As the real estate market transitions, it’s important to remember that real estate markets are localized. Recently, national news headlines have revolved around housing prices declining and an impending “crash.” Thankfully, the Ames housing market is unlikely to experience any sort of crash. In general, more normal conditions are emerging for both buyers and sellers.
During the mortgage crisis from 2008-10, Ames’ home values remained steady or even slightly appreciated. They did not decrease. The number of homes sold during that time did diminish, but the values held steady. While national trends indicate that housing prices may fall, Ames’ statistics indicate that our homes’ values will continue to increase — just maybe not at the rate we’ve seen over the last two years thanks to market normalization, which is a good thing for a healthier market.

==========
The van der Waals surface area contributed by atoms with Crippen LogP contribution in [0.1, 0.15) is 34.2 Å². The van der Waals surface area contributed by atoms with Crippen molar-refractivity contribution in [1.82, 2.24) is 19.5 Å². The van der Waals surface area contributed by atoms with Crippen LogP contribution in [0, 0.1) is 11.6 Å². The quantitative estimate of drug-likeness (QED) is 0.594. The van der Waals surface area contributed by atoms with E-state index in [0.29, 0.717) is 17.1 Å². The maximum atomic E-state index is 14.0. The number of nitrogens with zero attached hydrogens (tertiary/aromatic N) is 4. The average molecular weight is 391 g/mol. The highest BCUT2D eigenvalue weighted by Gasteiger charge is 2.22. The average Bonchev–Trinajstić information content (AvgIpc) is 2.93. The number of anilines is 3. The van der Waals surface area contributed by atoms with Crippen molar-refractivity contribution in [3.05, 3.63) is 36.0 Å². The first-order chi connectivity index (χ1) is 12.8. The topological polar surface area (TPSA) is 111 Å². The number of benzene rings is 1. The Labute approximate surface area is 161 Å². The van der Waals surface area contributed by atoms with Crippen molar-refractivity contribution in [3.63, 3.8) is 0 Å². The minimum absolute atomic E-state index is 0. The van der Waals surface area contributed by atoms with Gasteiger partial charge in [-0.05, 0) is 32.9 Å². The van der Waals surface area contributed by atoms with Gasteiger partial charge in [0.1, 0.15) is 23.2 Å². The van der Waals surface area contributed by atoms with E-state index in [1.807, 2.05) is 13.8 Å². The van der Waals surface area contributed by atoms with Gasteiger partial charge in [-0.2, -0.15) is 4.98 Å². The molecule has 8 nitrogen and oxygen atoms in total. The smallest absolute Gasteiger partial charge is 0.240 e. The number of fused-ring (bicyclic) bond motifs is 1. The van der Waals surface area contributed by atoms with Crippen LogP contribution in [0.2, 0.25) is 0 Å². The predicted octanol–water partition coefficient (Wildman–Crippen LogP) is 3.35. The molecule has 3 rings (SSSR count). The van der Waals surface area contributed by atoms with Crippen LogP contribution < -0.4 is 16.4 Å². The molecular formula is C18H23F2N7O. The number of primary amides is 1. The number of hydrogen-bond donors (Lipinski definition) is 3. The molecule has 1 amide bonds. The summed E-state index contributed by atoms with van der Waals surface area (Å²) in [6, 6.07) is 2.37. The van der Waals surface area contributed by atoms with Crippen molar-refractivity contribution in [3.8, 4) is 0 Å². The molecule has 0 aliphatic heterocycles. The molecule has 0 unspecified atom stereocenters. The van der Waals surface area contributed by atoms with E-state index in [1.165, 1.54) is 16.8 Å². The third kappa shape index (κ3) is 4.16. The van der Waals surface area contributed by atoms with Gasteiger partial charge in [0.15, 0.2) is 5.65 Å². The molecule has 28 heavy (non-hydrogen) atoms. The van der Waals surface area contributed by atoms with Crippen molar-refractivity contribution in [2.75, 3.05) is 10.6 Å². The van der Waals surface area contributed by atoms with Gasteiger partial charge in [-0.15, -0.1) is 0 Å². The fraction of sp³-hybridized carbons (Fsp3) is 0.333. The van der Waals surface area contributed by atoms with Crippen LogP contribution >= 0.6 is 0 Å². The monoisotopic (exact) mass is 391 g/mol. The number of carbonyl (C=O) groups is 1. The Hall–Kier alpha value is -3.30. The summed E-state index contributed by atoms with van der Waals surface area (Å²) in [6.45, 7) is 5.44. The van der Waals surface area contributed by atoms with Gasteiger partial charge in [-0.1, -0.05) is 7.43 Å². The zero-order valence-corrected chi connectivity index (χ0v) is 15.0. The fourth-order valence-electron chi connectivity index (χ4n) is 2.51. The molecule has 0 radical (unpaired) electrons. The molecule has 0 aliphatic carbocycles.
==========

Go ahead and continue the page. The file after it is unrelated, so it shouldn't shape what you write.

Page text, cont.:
Sales will ease a bit and inventories will increase modestly in view of the economic pressures including increasing interest rates, and a gradually improving supply chain environment allowing builders to deliver more new homes to market.
Until those things are realized, Ames is still experiencing low inventory, which has continued to drive a competitive market for buyers. That competitiveness pushes home prices up and days on market down, both of which we saw in June. The median home sale price was at $285,000 and the median days on market was at six days. The month of May saw 96 new listings — a two-year high, but June introduced just 70 houses to the market. Meanwhile, 86 houses were sold in June and the number of active listings dropped down to 63 houses.
Interest rates rose again in June, which eliminates some buyer activity and increases inventory. However, buyers still outnumber sellers making selling a worthwhile endeavor. Days on market, particularly in higher price ranges (plus $500K), is beginning to grow, leading to pocket price reductions—a positive trend for buyers.